The Palestine Crucible, 1919-1939
(A)n astonishing feat of scholarship and analysis that sits at the nexus of history, foreign policy and most importantly, a timely assessment of where Britain is heading based on the prison and prism of the past. It is impossible to read this book and not reflect on where we are in Israel-Arab relations and Britain’s path to decline.
Ed Husain, author of The House of Islam
(A)n excellent narrative and very readable book.
Sir Malcolm Rifkind, former Foreign Secretary
[T]horoughly enjoyed it .... it is stuffed with facts and events which were new to me.
Lord Howell of Guildford, Foreign Office Minister. 2010–2012
The twenty years between the World Wars saw remarkable changes in the Middle East. In Palestine, Britain struggled to maintain its Mandatory Authority as Arabs and Jews fought not only each other but the British Government too. Failing to satisfy either side Britain was stuck in the middle, and separating the warring parties was a distraction they hardly needed. Here Turnberg explores why the British Government maintained its responsibilities under the Mandate at a time when they were suffering severe economic and social problems at home, and the threat of war with Germany.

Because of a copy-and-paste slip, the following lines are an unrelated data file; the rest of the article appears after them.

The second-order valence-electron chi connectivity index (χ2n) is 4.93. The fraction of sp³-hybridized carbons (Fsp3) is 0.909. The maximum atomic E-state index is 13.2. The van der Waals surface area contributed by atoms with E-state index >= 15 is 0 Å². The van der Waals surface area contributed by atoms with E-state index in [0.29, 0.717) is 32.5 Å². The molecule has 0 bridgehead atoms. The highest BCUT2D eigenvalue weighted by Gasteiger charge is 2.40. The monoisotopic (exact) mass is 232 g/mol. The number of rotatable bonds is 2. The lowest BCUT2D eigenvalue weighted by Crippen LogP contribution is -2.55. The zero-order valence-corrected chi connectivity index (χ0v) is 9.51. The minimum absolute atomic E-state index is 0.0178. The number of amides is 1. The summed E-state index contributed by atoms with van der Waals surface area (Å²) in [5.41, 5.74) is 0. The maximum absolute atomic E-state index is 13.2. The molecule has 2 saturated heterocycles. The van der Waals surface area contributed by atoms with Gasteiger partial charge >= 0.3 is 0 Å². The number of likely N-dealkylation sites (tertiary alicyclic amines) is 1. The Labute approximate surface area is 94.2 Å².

How was it possible for the Zionists’ dream of a homeland in Palestine to survive when they were faced by a Government regretting its commitments, exasperated by both Jewish demands and placating the Palestinian Arabs. The Jews were outnumbered ten to one by the Arabs, but they persisted and, as described here, survived.
Events in the first twenty years of the Mandate turned out to be as important to the survival of the Jewish homeland as both the Balfour Declaration of 1917 and the international revulsion at the horrors of the holocaust for the creation of the State of Israel.
Paperback 320 pages, 10 b/w illus